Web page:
The collaborative economy is an opportunity for all companies

I hate writing about the next big thing because it is usually trite, clichéd or just hype, but I read a great piece in the Harvard Business Review about the collaborative economy (“Sharing’s Not Just for Start-Ups” by Rachel Botsman) that I wanted to share. Most of us have come across and probably used start-ups leveraging collaboration or sharing, companies such as Airbnb (where people share excess rooms with travelers) or Uber and Lyft (where people who need a ride can find a driver who is looking to earn extra funds. In and of itself, this is an exciting space with many promising early stage companies, from peer-to-peer lending (money club) to online lessons (Udemy). What I found interesting in Botsman’s article is how this opportunity can be extended to many other businesses.

There are great opportunities in the collaborative economy to create additional revenue streams (which may supplant their core business at some point) or provide channels for user growth. Botsman starts by discussing Marriott, the hotel chain, which rolled out an offering in conjunction with LiquidSpace so people and businesses could book excess conference rooms at market clearing prices. Not only did this initiative create a new revenue stream for Marriott by generating income from rooms that were sitting unused, it also helped grow the customer base. Continue reading “The collaborative economy is an opportunity for all companies”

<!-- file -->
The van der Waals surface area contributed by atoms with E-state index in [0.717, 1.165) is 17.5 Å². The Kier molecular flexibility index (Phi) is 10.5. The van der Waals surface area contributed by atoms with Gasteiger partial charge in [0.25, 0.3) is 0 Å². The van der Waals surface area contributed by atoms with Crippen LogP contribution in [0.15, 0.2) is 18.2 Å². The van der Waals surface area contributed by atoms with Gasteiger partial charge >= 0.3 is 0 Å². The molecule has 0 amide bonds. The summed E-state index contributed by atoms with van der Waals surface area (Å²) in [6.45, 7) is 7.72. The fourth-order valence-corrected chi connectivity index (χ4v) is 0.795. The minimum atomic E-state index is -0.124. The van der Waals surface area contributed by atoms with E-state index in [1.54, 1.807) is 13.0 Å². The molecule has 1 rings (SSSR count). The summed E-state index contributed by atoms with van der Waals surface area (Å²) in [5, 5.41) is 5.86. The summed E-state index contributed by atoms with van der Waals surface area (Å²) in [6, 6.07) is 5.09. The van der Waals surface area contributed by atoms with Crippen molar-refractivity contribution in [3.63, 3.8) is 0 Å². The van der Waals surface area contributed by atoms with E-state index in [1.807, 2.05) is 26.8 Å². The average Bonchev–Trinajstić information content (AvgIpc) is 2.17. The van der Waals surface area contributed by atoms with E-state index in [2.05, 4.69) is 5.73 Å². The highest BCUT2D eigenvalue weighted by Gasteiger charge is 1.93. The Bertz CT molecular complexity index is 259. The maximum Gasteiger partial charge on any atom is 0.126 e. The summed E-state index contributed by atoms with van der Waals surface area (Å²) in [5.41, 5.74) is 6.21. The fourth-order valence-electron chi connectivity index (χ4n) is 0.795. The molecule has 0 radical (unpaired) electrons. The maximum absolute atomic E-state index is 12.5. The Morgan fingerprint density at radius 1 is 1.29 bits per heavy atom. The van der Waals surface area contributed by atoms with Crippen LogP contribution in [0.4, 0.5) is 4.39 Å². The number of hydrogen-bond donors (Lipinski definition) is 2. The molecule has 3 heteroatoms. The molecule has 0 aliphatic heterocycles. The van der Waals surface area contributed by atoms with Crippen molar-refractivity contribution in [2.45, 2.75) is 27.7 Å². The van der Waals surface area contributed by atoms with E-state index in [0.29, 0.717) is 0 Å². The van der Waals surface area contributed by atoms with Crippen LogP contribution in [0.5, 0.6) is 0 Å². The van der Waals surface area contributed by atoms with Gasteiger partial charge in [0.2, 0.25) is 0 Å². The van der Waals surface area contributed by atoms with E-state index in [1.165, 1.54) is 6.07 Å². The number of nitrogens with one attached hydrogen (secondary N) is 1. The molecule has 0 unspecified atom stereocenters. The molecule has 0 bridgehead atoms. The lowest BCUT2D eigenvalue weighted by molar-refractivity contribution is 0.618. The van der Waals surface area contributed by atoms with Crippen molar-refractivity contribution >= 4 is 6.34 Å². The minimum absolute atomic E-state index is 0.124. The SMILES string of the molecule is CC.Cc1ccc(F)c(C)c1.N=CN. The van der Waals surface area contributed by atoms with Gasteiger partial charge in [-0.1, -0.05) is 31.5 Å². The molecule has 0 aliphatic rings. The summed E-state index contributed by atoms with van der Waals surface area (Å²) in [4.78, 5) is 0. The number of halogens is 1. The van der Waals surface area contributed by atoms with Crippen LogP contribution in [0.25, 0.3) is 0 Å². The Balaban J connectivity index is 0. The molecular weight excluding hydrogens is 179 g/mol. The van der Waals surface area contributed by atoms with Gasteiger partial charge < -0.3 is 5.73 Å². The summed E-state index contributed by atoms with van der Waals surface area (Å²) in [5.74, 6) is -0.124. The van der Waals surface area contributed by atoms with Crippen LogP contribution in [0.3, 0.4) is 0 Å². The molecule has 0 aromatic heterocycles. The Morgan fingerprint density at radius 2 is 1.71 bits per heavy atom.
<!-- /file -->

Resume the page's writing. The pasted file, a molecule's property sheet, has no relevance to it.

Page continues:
Analytics 3.0

As many know, I believe end-of-year predictions have zero value and I prefer to look at important trends that are already unfolding and will impact readers next year. The most important trend right now for people in the social media and gaming spaces, as well as almost anyone in the tech space, is the evolution of analytics. Thomas Davenport, author of the seminal work Competing on Analytics, recently wrote an article in the Harvard Business Review about Analytics 3.0. Just as Analytics 2.0 transformed the gaming space, allowing companies like Zynga, Playfish and Disney to leap over established competitors, Analytics 3.0 can reshape as dramatically the gaming ecosystem. Analytics 3.0 is a new resolve to apply powerful data gathering and analysis methods not just to a company’s operations but also to its offerings—to embed data smartness into the products, services and games that customers buy.


A brief history of analytics

To understand best the impact of Analytics 3.0, it is helpful to understand 1.0 and 2.0 and their impact. Analytics 1.0 ushered in an objective, deep understanding of important business phenomena and gave managers and leaders the fact-based comprehension to go beyond intuition when making decisions. Data about sales, customer interactions, production processes, etc., were recorded, aggregated and analyzed. For the first time, analytics were used to compete by creating greater efficiency: making better decisions on key issues to improve performance. Continue reading “Analytics 3.0”

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